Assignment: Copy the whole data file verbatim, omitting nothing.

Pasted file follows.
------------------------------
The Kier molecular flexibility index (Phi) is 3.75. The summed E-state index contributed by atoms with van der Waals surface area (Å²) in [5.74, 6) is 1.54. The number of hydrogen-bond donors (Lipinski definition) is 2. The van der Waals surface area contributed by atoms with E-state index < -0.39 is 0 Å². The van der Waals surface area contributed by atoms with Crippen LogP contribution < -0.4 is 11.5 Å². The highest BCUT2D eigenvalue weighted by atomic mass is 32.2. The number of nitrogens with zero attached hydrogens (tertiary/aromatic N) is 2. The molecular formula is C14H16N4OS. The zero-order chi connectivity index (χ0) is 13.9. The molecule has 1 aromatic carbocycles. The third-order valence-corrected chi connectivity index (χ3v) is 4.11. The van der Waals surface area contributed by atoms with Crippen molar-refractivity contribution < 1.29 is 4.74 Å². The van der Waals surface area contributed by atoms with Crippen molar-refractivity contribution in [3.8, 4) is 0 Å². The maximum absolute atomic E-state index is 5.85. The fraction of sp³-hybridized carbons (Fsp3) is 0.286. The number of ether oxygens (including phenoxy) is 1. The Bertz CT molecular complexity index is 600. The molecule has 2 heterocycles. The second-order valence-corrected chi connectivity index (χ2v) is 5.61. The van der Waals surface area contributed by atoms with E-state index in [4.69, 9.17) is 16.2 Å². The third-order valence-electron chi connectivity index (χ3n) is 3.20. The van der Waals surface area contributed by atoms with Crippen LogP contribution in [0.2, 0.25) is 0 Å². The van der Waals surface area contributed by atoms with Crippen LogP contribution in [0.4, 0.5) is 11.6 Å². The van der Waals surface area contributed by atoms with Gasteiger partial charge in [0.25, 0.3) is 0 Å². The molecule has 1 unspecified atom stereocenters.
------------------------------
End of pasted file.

The Kier molecular flexibility index (Phi) is 3.75. The summed E-state index contributed by atoms with van der Waals surface area (Å²) in [5.74, 6) is 1.54. The number of hydrogen-bond donors (Lipinski definition) is 2. The van der Waals surface area contributed by atoms with E-state index < -0.39 is 0 Å². The van der Waals surface area contributed by atoms with Crippen LogP contribution < -0.4 is 11.5 Å². The highest BCUT2D eigenvalue weighted by atomic mass is 32.2. The number of nitrogens with zero attached hydrogens (tertiary/aromatic N) is 2. The molecular formula is C14H16N4OS. The zero-order chi connectivity index (χ0) is 13.9. The molecule has 1 aromatic carbocycles. The third-order valence-corrected chi connectivity index (χ3v) is 4.11. The van der Waals surface area contributed by atoms with Crippen molar-refractivity contribution < 1.29 is 4.74 Å². The van der Waals surface area contributed by atoms with Crippen molar-refractivity contribution in [3.8, 4) is 0 Å². The maximum absolute atomic E-state index is 5.85. The fraction of sp³-hybridized carbons (Fsp3) is 0.286. The number of ether oxygens (including phenoxy) is 1. The Bertz CT molecular complexity index is 600. The molecule has 2 heterocycles. The second-order valence-corrected chi connectivity index (χ2v) is 5.61. The van der Waals surface area contributed by atoms with E-state index in [4.69, 9.17) is 16.2 Å². The third-order valence-electron chi connectivity index (χ3n) is 3.20. The van der Waals surface area contributed by atoms with Crippen LogP contribution in [0.2, 0.25) is 0 Å². The van der Waals surface area contributed by atoms with Crippen LogP contribution in [0.4, 0.5) is 11.6 Å². The van der Waals surface area contributed by atoms with Gasteiger partial charge in [0.25, 0.3) is 0 Å². The molecule has 1 unspecified atom stereocenters.